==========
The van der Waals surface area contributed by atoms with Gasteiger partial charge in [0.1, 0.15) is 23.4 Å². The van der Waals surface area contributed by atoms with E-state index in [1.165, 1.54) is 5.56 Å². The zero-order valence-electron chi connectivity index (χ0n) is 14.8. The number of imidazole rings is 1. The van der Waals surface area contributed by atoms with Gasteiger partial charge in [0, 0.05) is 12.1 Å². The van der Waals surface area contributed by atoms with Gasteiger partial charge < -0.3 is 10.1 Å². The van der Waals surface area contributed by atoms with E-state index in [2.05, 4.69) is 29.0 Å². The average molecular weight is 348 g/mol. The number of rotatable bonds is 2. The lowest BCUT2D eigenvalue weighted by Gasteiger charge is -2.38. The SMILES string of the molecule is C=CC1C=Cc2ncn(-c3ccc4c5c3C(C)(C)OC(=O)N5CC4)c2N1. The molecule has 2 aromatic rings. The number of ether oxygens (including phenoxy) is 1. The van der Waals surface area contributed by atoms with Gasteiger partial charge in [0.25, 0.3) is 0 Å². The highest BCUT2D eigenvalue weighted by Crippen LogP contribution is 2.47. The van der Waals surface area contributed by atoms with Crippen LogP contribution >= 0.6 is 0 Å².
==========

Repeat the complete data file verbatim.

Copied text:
The van der Waals surface area contributed by atoms with Gasteiger partial charge in [0.1, 0.15) is 23.4 Å². The van der Waals surface area contributed by atoms with E-state index in [1.165, 1.54) is 5.56 Å². The zero-order valence-electron chi connectivity index (χ0n) is 14.8. The number of imidazole rings is 1. The van der Waals surface area contributed by atoms with Gasteiger partial charge in [0, 0.05) is 12.1 Å². The van der Waals surface area contributed by atoms with Gasteiger partial charge < -0.3 is 10.1 Å². The van der Waals surface area contributed by atoms with E-state index in [2.05, 4.69) is 29.0 Å². The average molecular weight is 348 g/mol. The number of rotatable bonds is 2. The lowest BCUT2D eigenvalue weighted by Gasteiger charge is -2.38. The SMILES string of the molecule is C=CC1C=Cc2ncn(-c3ccc4c5c3C(C)(C)OC(=O)N5CC4)c2N1. The molecule has 2 aromatic rings. The number of ether oxygens (including phenoxy) is 1. The van der Waals surface area contributed by atoms with Gasteiger partial charge in [0.25, 0.3) is 0 Å². The highest BCUT2D eigenvalue weighted by Crippen LogP contribution is 2.47. The van der Waals surface area contributed by atoms with Crippen LogP contribution >= 0.6 is 0 Å².